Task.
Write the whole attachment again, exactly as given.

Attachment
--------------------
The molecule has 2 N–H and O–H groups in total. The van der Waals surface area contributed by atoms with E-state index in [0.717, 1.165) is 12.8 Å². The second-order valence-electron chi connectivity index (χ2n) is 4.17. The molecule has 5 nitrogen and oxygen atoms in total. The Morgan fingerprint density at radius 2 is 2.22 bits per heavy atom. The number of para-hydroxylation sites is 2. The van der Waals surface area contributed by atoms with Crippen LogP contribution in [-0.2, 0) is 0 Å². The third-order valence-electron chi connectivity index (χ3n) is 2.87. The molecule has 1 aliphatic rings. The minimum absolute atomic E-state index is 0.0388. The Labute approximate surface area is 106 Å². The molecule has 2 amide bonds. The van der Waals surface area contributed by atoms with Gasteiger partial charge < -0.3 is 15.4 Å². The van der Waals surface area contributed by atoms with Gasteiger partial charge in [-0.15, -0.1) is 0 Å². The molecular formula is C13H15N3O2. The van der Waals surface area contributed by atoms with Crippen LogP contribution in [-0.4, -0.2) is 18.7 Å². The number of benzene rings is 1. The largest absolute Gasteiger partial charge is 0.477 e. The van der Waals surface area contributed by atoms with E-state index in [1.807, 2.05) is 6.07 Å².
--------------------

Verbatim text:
The molecule has 2 N–H and O–H groups in total. The van der Waals surface area contributed by atoms with E-state index in [0.717, 1.165) is 12.8 Å². The second-order valence-electron chi connectivity index (χ2n) is 4.17. The molecule has 5 nitrogen and oxygen atoms in total. The Morgan fingerprint density at radius 2 is 2.22 bits per heavy atom. The number of para-hydroxylation sites is 2. The van der Waals surface area contributed by atoms with Crippen LogP contribution in [-0.2, 0) is 0 Å². The third-order valence-electron chi connectivity index (χ3n) is 2.87. The molecule has 1 aliphatic rings. The minimum absolute atomic E-state index is 0.0388. The Labute approximate surface area is 106 Å². The molecule has 2 amide bonds. The van der Waals surface area contributed by atoms with Gasteiger partial charge < -0.3 is 15.4 Å². The van der Waals surface area contributed by atoms with Gasteiger partial charge in [-0.15, -0.1) is 0 Å². The molecular formula is C13H15N3O2. The van der Waals surface area contributed by atoms with Crippen LogP contribution in [-0.4, -0.2) is 18.7 Å². The number of benzene rings is 1. The largest absolute Gasteiger partial charge is 0.477 e. The van der Waals surface area contributed by atoms with E-state index in [1.807, 2.05) is 6.07 Å².